There are other songs like this (ELO's "One Summer Dream" comes to mind), but the video expresses that subtly freaky dark side of the whole "falling in love" bit. It's love with the underworld built in. Which is appropriate, considering that most things people believe about love are bullshit--marriage as the ultimate expression, happily ever after, always romantic and attracted. It also tends to make the attraction and sexual part of the whole deal into something much more superficial. There's something devouring and selfish about it. Ideally it should be two people who are Shiva/Shakti--they respect each other because of the "god" they see in the other, and therefore want to serve each other. While there may be relationships like this, and I know people who are happy enough, I think this ideal is rarely reached.
This perspective that I've always had of the thing may explain a. my tendency to be uncomfortable with romance (there are exceptions, but I don't get involved often), and b. my interest in the work of John Foxx. As to the first--I have a warm and friendly personality, and this can sometimes be mistaken for something else, especially by men. Some feel that they can cross my physical boundaries. I don't mind hugs or quick kisses from male friends, but anything more sensual or intimate is like a disrespectful storming of the underworld, and my inner reaction to that is very violent, especially if it is someone I have trusted not to be that way. All doors are shut from that point onward. I've recently realized that I have accepted some boundary traversals in the name of not wanting to offend someone, or just believing that someone is "touchy/feely" and nothing else is meant by it. That is pure naivete and stupidity on my part, so the lesson is to put up boundaries early and not tolerate anything.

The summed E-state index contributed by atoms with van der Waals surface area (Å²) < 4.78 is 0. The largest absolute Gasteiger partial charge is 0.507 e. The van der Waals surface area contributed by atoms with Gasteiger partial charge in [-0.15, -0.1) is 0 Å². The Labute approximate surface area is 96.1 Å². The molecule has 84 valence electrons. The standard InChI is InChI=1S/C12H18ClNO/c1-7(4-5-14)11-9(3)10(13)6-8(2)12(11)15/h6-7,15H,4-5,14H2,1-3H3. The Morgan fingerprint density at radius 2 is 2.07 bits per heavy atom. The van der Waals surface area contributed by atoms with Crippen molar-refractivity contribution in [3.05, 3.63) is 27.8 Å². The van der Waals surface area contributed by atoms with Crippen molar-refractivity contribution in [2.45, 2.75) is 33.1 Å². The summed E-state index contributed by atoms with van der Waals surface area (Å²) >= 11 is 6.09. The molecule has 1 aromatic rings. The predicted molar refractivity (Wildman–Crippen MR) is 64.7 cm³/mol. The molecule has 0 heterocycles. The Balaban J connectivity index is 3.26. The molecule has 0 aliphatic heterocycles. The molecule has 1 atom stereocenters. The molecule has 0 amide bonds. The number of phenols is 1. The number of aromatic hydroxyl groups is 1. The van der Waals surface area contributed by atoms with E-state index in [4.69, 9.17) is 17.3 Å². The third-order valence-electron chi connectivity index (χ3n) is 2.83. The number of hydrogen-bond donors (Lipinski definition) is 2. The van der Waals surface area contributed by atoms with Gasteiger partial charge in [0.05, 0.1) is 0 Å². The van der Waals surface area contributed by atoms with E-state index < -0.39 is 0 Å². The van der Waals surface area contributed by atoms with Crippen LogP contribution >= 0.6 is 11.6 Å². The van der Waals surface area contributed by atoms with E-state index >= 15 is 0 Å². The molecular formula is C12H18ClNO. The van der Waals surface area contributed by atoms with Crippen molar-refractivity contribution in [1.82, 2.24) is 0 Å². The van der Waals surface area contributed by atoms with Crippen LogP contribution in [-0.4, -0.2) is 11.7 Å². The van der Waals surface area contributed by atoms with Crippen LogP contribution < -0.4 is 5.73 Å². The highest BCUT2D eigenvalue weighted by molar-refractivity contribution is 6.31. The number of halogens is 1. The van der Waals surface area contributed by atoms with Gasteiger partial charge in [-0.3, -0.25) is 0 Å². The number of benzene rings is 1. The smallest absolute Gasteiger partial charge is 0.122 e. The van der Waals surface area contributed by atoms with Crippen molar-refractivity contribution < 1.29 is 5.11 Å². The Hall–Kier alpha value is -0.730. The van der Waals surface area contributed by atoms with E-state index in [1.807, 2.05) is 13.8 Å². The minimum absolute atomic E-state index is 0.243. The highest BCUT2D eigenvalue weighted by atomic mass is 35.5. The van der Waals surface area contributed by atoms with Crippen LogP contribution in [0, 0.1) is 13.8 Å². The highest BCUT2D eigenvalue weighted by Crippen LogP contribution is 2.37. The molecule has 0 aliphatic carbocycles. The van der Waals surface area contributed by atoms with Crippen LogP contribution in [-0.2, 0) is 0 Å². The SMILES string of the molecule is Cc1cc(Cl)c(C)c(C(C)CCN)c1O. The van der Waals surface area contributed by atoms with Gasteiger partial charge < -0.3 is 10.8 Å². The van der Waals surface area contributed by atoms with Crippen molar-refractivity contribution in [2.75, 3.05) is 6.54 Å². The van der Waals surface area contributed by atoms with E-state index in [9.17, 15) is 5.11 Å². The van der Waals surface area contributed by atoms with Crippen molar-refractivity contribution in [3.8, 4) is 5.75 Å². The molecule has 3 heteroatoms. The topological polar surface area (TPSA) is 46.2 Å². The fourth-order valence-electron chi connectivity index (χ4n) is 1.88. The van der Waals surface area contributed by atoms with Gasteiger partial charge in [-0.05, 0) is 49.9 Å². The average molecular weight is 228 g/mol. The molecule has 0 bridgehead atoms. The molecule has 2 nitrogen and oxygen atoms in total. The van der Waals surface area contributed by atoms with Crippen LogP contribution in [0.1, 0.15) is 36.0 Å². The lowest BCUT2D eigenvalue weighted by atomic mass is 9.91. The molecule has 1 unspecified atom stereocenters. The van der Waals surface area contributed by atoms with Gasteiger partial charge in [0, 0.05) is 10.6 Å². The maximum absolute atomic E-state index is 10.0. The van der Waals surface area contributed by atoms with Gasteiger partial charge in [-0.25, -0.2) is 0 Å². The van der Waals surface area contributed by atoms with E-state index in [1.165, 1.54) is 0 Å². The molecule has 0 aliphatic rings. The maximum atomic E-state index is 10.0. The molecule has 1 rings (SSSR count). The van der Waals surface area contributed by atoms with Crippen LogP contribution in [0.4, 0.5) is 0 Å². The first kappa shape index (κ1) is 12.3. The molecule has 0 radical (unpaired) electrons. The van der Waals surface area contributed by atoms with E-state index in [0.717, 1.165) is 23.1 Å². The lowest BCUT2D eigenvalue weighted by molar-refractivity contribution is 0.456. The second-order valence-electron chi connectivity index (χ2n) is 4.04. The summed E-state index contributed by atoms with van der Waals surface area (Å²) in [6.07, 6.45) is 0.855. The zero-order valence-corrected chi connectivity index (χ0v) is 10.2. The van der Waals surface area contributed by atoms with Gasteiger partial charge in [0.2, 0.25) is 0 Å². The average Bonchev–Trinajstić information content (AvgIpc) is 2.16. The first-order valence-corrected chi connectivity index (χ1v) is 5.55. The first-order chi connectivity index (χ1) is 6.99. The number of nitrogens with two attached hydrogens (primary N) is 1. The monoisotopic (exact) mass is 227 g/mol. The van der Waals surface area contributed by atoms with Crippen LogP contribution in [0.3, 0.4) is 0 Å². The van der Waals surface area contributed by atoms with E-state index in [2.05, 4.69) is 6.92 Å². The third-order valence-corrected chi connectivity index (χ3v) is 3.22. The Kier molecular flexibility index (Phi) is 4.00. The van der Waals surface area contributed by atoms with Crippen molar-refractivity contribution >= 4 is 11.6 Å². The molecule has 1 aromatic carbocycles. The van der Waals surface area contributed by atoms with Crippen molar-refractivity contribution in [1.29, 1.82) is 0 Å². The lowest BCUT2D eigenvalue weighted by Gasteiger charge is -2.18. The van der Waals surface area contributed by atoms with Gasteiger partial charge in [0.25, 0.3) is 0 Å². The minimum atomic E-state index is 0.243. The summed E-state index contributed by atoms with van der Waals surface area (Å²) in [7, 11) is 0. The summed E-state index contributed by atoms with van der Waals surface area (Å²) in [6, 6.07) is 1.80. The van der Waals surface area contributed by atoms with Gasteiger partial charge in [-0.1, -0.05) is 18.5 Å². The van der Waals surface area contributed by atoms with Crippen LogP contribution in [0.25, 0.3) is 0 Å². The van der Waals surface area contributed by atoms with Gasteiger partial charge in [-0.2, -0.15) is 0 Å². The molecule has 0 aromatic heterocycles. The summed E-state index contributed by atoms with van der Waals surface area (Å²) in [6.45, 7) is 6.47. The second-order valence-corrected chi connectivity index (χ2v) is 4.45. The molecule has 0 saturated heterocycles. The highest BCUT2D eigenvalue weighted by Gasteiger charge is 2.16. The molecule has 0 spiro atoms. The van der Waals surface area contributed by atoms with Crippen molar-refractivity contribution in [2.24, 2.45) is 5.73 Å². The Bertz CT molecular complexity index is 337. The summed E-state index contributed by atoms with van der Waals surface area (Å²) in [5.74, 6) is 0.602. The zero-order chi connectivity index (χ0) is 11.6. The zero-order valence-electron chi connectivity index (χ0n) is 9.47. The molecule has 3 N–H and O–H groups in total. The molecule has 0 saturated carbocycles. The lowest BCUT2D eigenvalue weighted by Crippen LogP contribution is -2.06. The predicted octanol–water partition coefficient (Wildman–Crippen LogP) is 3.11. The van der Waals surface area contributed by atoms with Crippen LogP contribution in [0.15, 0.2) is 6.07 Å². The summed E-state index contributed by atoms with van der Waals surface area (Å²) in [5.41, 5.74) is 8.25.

But turning to John Foxx (who has nothing to do with that last diversion--in fact, I sometimes question if I've traversed his boundaries at times)--a lot of his music is dark, and reflects a sort of gritty, cold alienation. "The Quiet Man" is a great piece of writing, and fully illustrates that sense of being someplace unreal. John refers to walking into places filled with old memories, and his reference to women is always an intimation rather than intimacy. He gets the sense that "someone was just there"--a shadow, a hint of perfume--and that is enough. He writes about another world within this world, which may be for him a world of memory, certainly a world of shadows, and he peruses the decay with fascination. That is a very "underworld" laden approach to the story. There are things to be perused, examined, but not really touched. Touching is dangerous in the underworld--it's like Pirithous and Theseus, who descend to take away Persephone, and find themselves stuck to the rocks.